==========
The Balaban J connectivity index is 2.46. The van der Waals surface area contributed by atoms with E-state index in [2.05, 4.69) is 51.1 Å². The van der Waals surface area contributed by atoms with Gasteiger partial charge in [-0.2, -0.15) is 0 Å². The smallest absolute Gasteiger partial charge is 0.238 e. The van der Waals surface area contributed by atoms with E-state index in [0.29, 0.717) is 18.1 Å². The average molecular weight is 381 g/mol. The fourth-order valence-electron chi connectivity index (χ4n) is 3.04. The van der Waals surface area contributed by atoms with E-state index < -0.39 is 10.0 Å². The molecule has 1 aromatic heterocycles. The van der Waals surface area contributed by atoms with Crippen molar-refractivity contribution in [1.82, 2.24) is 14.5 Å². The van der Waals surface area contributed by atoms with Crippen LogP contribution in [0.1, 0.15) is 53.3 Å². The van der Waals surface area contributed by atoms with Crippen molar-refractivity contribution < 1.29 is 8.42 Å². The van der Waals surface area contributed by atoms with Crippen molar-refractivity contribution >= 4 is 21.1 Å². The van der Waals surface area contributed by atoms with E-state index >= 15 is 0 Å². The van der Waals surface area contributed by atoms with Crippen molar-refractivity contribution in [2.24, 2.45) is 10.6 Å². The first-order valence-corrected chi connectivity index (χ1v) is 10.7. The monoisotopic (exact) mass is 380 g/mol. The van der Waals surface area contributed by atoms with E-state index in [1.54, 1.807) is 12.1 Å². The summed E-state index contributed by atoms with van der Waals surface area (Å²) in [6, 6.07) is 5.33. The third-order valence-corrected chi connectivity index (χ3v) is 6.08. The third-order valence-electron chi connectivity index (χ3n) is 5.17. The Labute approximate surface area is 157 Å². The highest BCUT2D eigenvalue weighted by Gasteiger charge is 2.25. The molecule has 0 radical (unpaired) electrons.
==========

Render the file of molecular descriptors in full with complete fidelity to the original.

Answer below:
The Balaban J connectivity index is 2.46. The van der Waals surface area contributed by atoms with E-state index in [2.05, 4.69) is 51.1 Å². The van der Waals surface area contributed by atoms with Gasteiger partial charge in [-0.2, -0.15) is 0 Å². The smallest absolute Gasteiger partial charge is 0.238 e. The van der Waals surface area contributed by atoms with E-state index in [0.29, 0.717) is 18.1 Å². The average molecular weight is 381 g/mol. The fourth-order valence-electron chi connectivity index (χ4n) is 3.04. The van der Waals surface area contributed by atoms with E-state index < -0.39 is 10.0 Å². The molecule has 1 aromatic heterocycles. The van der Waals surface area contributed by atoms with Crippen molar-refractivity contribution in [1.82, 2.24) is 14.5 Å². The van der Waals surface area contributed by atoms with Crippen LogP contribution in [0.1, 0.15) is 53.3 Å². The van der Waals surface area contributed by atoms with Crippen molar-refractivity contribution < 1.29 is 8.42 Å². The van der Waals surface area contributed by atoms with Crippen molar-refractivity contribution >= 4 is 21.1 Å². The van der Waals surface area contributed by atoms with E-state index >= 15 is 0 Å². The van der Waals surface area contributed by atoms with Crippen molar-refractivity contribution in [2.24, 2.45) is 10.6 Å². The first-order valence-corrected chi connectivity index (χ1v) is 10.7. The monoisotopic (exact) mass is 380 g/mol. The van der Waals surface area contributed by atoms with E-state index in [1.54, 1.807) is 12.1 Å². The summed E-state index contributed by atoms with van der Waals surface area (Å²) in [6, 6.07) is 5.33. The third-order valence-corrected chi connectivity index (χ3v) is 6.08. The third-order valence-electron chi connectivity index (χ3n) is 5.17. The Labute approximate surface area is 157 Å². The highest BCUT2D eigenvalue weighted by Gasteiger charge is 2.25. The molecule has 0 radical (unpaired) electrons.